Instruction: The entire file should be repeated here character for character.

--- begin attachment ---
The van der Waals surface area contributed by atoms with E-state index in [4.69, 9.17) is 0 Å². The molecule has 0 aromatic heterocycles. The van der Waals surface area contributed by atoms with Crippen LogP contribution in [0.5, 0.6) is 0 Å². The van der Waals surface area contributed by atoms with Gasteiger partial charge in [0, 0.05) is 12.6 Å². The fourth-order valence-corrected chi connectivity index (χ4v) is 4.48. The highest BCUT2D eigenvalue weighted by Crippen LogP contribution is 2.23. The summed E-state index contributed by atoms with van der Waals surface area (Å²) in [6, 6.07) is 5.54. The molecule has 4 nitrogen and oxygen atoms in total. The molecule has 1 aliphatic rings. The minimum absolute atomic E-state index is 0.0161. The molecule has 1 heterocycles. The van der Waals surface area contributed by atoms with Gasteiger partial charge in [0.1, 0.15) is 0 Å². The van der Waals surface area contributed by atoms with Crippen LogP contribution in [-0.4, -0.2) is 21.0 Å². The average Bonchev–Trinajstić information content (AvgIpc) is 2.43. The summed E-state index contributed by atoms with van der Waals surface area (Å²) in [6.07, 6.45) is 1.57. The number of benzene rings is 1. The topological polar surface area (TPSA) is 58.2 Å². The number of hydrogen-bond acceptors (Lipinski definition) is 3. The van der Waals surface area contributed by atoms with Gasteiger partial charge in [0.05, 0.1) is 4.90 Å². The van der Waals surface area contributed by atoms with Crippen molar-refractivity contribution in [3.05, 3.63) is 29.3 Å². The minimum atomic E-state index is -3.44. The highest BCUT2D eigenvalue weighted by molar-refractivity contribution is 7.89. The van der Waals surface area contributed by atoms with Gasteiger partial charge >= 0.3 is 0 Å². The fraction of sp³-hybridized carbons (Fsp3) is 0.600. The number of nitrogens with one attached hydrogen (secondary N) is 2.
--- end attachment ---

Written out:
The van der Waals surface area contributed by atoms with E-state index in [4.69, 9.17) is 0 Å². The molecule has 0 aromatic heterocycles. The van der Waals surface area contributed by atoms with Crippen LogP contribution in [0.5, 0.6) is 0 Å². The van der Waals surface area contributed by atoms with Gasteiger partial charge in [0, 0.05) is 12.6 Å². The fourth-order valence-corrected chi connectivity index (χ4v) is 4.48. The highest BCUT2D eigenvalue weighted by Crippen LogP contribution is 2.23. The summed E-state index contributed by atoms with van der Waals surface area (Å²) in [6, 6.07) is 5.54. The molecule has 4 nitrogen and oxygen atoms in total. The molecule has 1 aliphatic rings. The minimum absolute atomic E-state index is 0.0161. The molecule has 1 heterocycles. The van der Waals surface area contributed by atoms with Gasteiger partial charge in [0.1, 0.15) is 0 Å². The van der Waals surface area contributed by atoms with Crippen LogP contribution in [-0.4, -0.2) is 21.0 Å². The average Bonchev–Trinajstić information content (AvgIpc) is 2.43. The summed E-state index contributed by atoms with van der Waals surface area (Å²) in [6.07, 6.45) is 1.57. The number of benzene rings is 1. The topological polar surface area (TPSA) is 58.2 Å². The number of hydrogen-bond acceptors (Lipinski definition) is 3. The van der Waals surface area contributed by atoms with Gasteiger partial charge in [0.05, 0.1) is 4.90 Å². The van der Waals surface area contributed by atoms with Crippen molar-refractivity contribution in [3.05, 3.63) is 29.3 Å². The minimum atomic E-state index is -3.44. The highest BCUT2D eigenvalue weighted by molar-refractivity contribution is 7.89. The van der Waals surface area contributed by atoms with Gasteiger partial charge >= 0.3 is 0 Å². The fraction of sp³-hybridized carbons (Fsp3) is 0.600. The number of nitrogens with one attached hydrogen (secondary N) is 2.